separating feelings from facts

 

Truth is subjective, not objective. Truth for me is different than truth, for you. “Truth” as we typically talk about it, is perspective.

We lose sight of that all too easily. We forget to separate feelings from facts.

Just because you feel like you can’t, like you’re a loser, like life is too overwhelming–doesn’t mean that this is the truth.

It means that it’s entirely possible that you can, that you’re not a loser, or that life only seems overwhelming.

Just because you think someone is doing something to you, or that what they said means XYZ, or that they are to blame, doesn’t mean that that is the truth.

It’s entirely possible that they aren’t doing anything to you, that what they said is being filtered through your interpretation (and you’re misunderstanding! eep!), and that whatever they say isn’t “the truth,” anyway.

It’s important to separate feelings from facts.

 

Walking the Line

It’s a delicate dance to walk that line of acknowledging the truth of what we feel and giving that its proper legitimacy, without projecting our truth onto the world, thinking that “that’s the way things are” or that our interpretation of someone else’s behavior is accurately representing what they did.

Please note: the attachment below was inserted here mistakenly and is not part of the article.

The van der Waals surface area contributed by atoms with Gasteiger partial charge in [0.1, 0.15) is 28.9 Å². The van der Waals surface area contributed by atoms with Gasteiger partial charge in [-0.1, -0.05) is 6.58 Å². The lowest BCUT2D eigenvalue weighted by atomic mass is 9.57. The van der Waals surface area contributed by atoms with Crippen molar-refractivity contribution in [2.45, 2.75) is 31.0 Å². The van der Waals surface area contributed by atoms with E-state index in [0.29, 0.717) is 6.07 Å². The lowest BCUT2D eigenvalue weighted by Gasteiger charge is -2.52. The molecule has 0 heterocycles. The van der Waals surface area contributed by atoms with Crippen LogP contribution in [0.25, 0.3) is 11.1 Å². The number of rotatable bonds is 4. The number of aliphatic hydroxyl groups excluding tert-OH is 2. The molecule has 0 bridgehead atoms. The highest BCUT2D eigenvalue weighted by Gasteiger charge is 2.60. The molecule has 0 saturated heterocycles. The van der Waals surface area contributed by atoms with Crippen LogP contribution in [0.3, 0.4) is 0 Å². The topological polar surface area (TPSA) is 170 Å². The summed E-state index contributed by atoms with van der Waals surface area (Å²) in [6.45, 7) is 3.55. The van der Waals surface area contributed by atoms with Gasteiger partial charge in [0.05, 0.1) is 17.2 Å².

On one level, yes, when you feel it, it’s the “truth.” It’s your world, it’s what you know, and it matters that you feel what you feel.

On another level? Not separating feelings from facts is destructive. It’s the most destructive force that I know in relationships (just because someone feels that you did them wrong, for instance, doesn’t mean that you actually did–and how many miscommunications and misunderstandings arise from that place?).

When we get self-righteous, when we get angry and lose it, when we are gossiping or judgmental, when you quit on a dream, when you get so overwhelmed that you hide out in front of the television or the internet–what’s really happening, there?

What’s happening is that you’re reacting to a feeling. You’re taking your feelings as facts to such a degree that it’s actually limiting you.

I claim everything that I feel. It’s my life experience. My feelings are, on some level, my truth.

But they aren’t the entire truth. They aren’t the world’s truth. They aren’t the truth of that person over there.

So as soon as you/I/we notice that we’re taking what we feel to the point where we accuse, blame, deny, criticize, judge?

Let’s get a truth check going. It’s time to separate feelings from facts.